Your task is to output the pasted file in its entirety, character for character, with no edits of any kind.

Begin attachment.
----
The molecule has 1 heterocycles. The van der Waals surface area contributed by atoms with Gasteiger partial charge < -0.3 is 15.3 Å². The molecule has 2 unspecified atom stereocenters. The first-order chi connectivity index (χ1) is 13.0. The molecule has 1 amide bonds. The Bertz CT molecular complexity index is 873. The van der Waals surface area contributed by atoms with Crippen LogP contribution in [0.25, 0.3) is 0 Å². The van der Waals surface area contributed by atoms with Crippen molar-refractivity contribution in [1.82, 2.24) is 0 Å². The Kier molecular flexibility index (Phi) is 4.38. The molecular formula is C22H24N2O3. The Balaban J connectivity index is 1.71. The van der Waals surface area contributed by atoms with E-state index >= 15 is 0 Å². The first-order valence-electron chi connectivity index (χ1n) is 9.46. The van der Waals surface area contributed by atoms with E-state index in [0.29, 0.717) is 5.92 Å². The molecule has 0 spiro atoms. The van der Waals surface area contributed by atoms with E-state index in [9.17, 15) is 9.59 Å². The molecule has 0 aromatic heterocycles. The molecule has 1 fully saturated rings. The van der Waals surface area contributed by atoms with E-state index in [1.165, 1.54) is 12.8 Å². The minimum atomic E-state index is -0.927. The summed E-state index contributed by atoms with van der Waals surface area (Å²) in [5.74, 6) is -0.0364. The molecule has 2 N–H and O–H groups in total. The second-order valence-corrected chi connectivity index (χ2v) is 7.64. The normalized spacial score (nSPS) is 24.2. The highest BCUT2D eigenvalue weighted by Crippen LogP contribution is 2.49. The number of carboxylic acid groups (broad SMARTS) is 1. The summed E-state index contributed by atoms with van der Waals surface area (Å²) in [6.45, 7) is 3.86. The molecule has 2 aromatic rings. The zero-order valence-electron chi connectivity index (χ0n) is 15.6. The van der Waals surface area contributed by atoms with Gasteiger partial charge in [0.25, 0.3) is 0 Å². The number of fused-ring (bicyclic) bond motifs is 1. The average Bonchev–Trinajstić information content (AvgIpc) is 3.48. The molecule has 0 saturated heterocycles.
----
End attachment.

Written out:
The molecule has 1 heterocycles. The van der Waals surface area contributed by atoms with Gasteiger partial charge < -0.3 is 15.3 Å². The molecule has 2 unspecified atom stereocenters. The first-order chi connectivity index (χ1) is 13.0. The molecule has 1 amide bonds. The Bertz CT molecular complexity index is 873. The van der Waals surface area contributed by atoms with Crippen LogP contribution in [0.25, 0.3) is 0 Å². The van der Waals surface area contributed by atoms with Crippen molar-refractivity contribution in [1.82, 2.24) is 0 Å². The Kier molecular flexibility index (Phi) is 4.38. The molecular formula is C22H24N2O3. The Balaban J connectivity index is 1.71. The van der Waals surface area contributed by atoms with E-state index >= 15 is 0 Å². The first-order valence-electron chi connectivity index (χ1n) is 9.46. The van der Waals surface area contributed by atoms with E-state index in [0.29, 0.717) is 5.92 Å². The molecule has 0 spiro atoms. The van der Waals surface area contributed by atoms with E-state index in [9.17, 15) is 9.59 Å². The molecule has 0 aromatic heterocycles. The molecule has 1 fully saturated rings. The van der Waals surface area contributed by atoms with E-state index in [1.165, 1.54) is 12.8 Å². The minimum atomic E-state index is -0.927. The summed E-state index contributed by atoms with van der Waals surface area (Å²) in [5.74, 6) is -0.0364. The molecule has 2 N–H and O–H groups in total. The second-order valence-corrected chi connectivity index (χ2v) is 7.64. The normalized spacial score (nSPS) is 24.2. The highest BCUT2D eigenvalue weighted by Crippen LogP contribution is 2.49. The number of carboxylic acid groups (broad SMARTS) is 1. The summed E-state index contributed by atoms with van der Waals surface area (Å²) in [6.45, 7) is 3.86. The molecule has 2 aromatic rings. The zero-order valence-electron chi connectivity index (χ0n) is 15.6. The van der Waals surface area contributed by atoms with Gasteiger partial charge in [0.25, 0.3) is 0 Å². The number of fused-ring (bicyclic) bond motifs is 1. The average Bonchev–Trinajstić information content (AvgIpc) is 3.48. The molecule has 0 saturated heterocycles.